Have you ever decided that you are going to try a new preserving recipe and even after you follow the instructions closely, when you open that jar to test the results you find a runny jelly or a rock hard jam? It's disappointing - no two ways about it. Not only did you spend money on the ingredients but you took the time to set everything up and the results are less than perfect.
There are parts of a recipe that you need to pay close attention to and if you are new to preserving, you might now know it. Here are a few things you should pay close attention to in a recipe for consistent and delicious results.
Non-Reactive Pot or Pan - A lot of recipes start off by telling you the size of pan or pot you require and it will sometimes state non-reactive. It is important to use the size of pan asked for in the recipe because this determines how quickly the contents will come to a boil and how much of the liquid will evaporate. Both of these things are important if you want to achieve the desired 'set'.
Non-reactive is important because the natural acids in the fruits and vinegars used in preserving can react chemically with aluminum or galvanized metals and have dangerous results.
Stirring constantly, versus stirring frequently or regularly - Preserving recipes will often state that the jam should be stirred constantly, frequently or regularly. When it says to stir constantly, if you fail to do this your jam or jelly can come up to a full boil too quickly and not enough of the liquid will have evaporated. This will lead to a jam with a very loose set or a jelly that does not set at all.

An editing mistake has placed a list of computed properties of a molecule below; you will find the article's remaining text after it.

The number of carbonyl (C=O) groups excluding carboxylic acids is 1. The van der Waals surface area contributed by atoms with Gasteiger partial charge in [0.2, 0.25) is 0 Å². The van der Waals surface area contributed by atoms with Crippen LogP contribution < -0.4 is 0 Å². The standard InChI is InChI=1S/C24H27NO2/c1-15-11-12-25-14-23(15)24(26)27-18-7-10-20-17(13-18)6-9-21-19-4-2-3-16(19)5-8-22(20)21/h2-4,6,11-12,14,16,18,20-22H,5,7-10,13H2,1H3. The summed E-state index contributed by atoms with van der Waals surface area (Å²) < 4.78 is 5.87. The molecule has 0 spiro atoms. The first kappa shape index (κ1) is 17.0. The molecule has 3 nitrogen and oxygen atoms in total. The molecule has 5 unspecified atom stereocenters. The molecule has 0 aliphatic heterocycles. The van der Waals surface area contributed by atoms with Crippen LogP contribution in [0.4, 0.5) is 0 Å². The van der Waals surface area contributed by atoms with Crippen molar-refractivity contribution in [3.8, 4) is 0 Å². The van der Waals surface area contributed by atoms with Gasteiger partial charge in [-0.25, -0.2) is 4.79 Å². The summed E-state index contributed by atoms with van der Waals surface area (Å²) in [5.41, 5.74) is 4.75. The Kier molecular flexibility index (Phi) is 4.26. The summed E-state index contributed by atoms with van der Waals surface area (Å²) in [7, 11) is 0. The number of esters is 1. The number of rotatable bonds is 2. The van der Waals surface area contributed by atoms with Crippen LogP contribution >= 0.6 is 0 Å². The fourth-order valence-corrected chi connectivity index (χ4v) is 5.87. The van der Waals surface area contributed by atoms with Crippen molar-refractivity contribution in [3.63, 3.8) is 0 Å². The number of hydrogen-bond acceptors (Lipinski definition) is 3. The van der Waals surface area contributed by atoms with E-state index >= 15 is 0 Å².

Powdered versus liquid pectin - these are not interchangeable. If a recipe calls for powdered pectin do not substitute it for liquid. Powdered pectin goes into a recipe right at the start and liquid closer to the end. They each react differently with the ingredients and substituting one for the other will lead to undesired results. It's also always good practice to check the expiry date on your pectin before using it.
A rolling boil - when a recipe tell you to bring something up to a rolling boil, remain patient and don't stop until you have achieved this boil. A rolling boil has been achieved when you stir the jam/jelly and the boiling does not stop. This is to ensure you are getting the product up to the temperature required to achieve set. If you stop before it achieves the rolling boil you are going to have inadequate temperatures for set.
Most recipes also ask that you maintain the finishing rolling boil for 1 minute. This is the appropriate amount of time for the pectin to begin to work. Boiling for less time may leave you with a soft set and over boiling can lead to a very hard set.
Skim off foam - You always want to skim off any foam that might appear on the surface of your jam or jelly. This foam is just trapped oxygen being released from the fruit and if you stir it back into the product, you are simply stirring oxygen into an environment where our goal is to be oxygen free. It's a simple step and it will increase the shelf life of your jam.
Headspace - Why do you have to leave a 1/4" headspace? If you leave more headspace, the contents of the jar may not expand enough to push any trapped oxygen out of the jar and you will have jars that do not properly seal. If you leave to little headspace, the contents may expand so much that they expand right out of the jar and into the water bath itself. This may lead to jars not properly sealing as well.
Hopefully these few pointers will help you achieve a perfect jam the next time you try out a new recipe.